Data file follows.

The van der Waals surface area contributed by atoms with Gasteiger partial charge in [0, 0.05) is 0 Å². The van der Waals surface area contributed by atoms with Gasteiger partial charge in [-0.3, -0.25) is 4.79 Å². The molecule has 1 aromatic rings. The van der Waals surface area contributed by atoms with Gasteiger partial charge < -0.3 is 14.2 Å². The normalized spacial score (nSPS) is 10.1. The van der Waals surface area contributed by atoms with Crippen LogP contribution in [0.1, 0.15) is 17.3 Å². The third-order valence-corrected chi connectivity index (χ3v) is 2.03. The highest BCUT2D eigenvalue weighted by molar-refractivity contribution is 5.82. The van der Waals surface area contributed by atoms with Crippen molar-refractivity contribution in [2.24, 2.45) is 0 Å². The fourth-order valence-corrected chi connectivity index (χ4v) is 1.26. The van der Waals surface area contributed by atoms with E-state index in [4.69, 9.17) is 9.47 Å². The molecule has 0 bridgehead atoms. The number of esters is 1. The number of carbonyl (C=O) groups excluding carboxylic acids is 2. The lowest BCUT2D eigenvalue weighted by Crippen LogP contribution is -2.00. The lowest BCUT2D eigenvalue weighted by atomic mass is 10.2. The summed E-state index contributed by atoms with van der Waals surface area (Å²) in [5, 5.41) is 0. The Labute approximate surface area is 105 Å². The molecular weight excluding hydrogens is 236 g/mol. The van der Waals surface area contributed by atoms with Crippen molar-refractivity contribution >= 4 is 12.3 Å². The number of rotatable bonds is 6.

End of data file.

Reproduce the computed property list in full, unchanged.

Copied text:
The van der Waals surface area contributed by atoms with Gasteiger partial charge in [0, 0.05) is 0 Å². The van der Waals surface area contributed by atoms with Gasteiger partial charge in [-0.3, -0.25) is 4.79 Å². The molecule has 1 aromatic rings. The van der Waals surface area contributed by atoms with Gasteiger partial charge < -0.3 is 14.2 Å². The normalized spacial score (nSPS) is 10.1. The van der Waals surface area contributed by atoms with Crippen LogP contribution in [0.1, 0.15) is 17.3 Å². The third-order valence-corrected chi connectivity index (χ3v) is 2.03. The highest BCUT2D eigenvalue weighted by molar-refractivity contribution is 5.82. The van der Waals surface area contributed by atoms with Crippen molar-refractivity contribution in [2.24, 2.45) is 0 Å². The fourth-order valence-corrected chi connectivity index (χ4v) is 1.26. The van der Waals surface area contributed by atoms with E-state index in [4.69, 9.17) is 9.47 Å². The molecule has 0 bridgehead atoms. The number of esters is 1. The number of carbonyl (C=O) groups excluding carboxylic acids is 2. The lowest BCUT2D eigenvalue weighted by Crippen LogP contribution is -2.00. The lowest BCUT2D eigenvalue weighted by atomic mass is 10.2. The summed E-state index contributed by atoms with van der Waals surface area (Å²) in [5, 5.41) is 0. The Labute approximate surface area is 105 Å². The molecular weight excluding hydrogens is 236 g/mol. The van der Waals surface area contributed by atoms with Crippen molar-refractivity contribution >= 4 is 12.3 Å². The number of rotatable bonds is 6.